Precarious-Rock Constraints on Ground Motion from Historic and Recent Earthquakes in Southern California

James N. Brune

Published October 2002, SCEC Contribution #621

New examples of precarious rocks are presented. These rocks provide constraints on ground motion for historical and recent large earthquakes. An approximate field calibration of the precarious-rock methodology was provided by the M7.1 Hector Mine earthquake of 16 October 1999. Previously documented rocks at Granite Pass near Kelso, California (Brune, 1996), were overturned by the earthquake, and a nearby strong-motion station indicated ground motions of about 0.2g, consistent with the toppling accelerations estimated in the published article. The time of the last earthquake for the section of the fault nearest the precarious rocks has recently been determined to be more than 10 ka, consistent with previously estimated ages for precarious rocks. This first example of an actual earthquake field test lends strong support to the precarious-rock methodology.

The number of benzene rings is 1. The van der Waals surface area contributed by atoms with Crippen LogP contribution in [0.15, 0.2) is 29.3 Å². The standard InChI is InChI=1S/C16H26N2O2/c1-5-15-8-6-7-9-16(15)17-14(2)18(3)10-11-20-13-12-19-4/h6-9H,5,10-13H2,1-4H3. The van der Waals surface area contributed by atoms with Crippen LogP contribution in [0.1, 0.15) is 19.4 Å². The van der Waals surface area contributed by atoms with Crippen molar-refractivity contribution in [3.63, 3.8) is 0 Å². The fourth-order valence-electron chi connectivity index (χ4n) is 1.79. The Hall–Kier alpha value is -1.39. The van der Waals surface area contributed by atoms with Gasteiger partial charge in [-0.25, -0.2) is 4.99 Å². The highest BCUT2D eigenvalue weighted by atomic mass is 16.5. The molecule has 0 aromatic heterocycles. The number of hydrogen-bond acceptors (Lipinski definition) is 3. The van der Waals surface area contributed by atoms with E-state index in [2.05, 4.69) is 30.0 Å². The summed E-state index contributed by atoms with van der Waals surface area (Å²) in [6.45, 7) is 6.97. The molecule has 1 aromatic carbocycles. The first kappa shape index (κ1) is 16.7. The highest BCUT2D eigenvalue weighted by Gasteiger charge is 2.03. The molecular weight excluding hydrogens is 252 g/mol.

The other rocks discussed here give constraints on ground motions for historic earthquakes, such as the 1812 and 1857 San Andreas fault earthquakes, the 1899 and 1912 San Jacinto Fault earthquakes, the 1952 Kern County earthquake, and possibly recent but prehistoric earthquakes on the Banning and Garlock faults. The ground-motion constraints for these earthquakes are lower than predicted by some recent ground-motion attenuation curves (which are extrapolations to near-fault distances from a data set dominated by data from larger distances) but are generally consistent with peak ground accelerations observed from the recent large Turkey and Taiwan earthquakes and provide important additional information for seismic-hazard analysis.

On the other hand, there are areas where precarious rocks would be expected on the basis of previous studies but are apparently not found. This suggests possible earthquakes on previously unrecognized, or only recently recognized, faults. One such area is in northwestern San Diego and southwestern Orange County between the Elsinore and Newport–Inglewood faults. The lack of precarious rocks in this area might be attributed to recent earthquakes on the blind-thrust faults proposed in the area by Grant et al. (1999, 2002) and Rivero et al. (2000).

Brune, J. N. (2002). Precarious-Rock Constraints on Ground Motion from Historic and Recent Earthquakes in Southern California. Bulletin of the Seismological Society of America, 92(7), 2602-2611. doi: 10.1785/0120000606.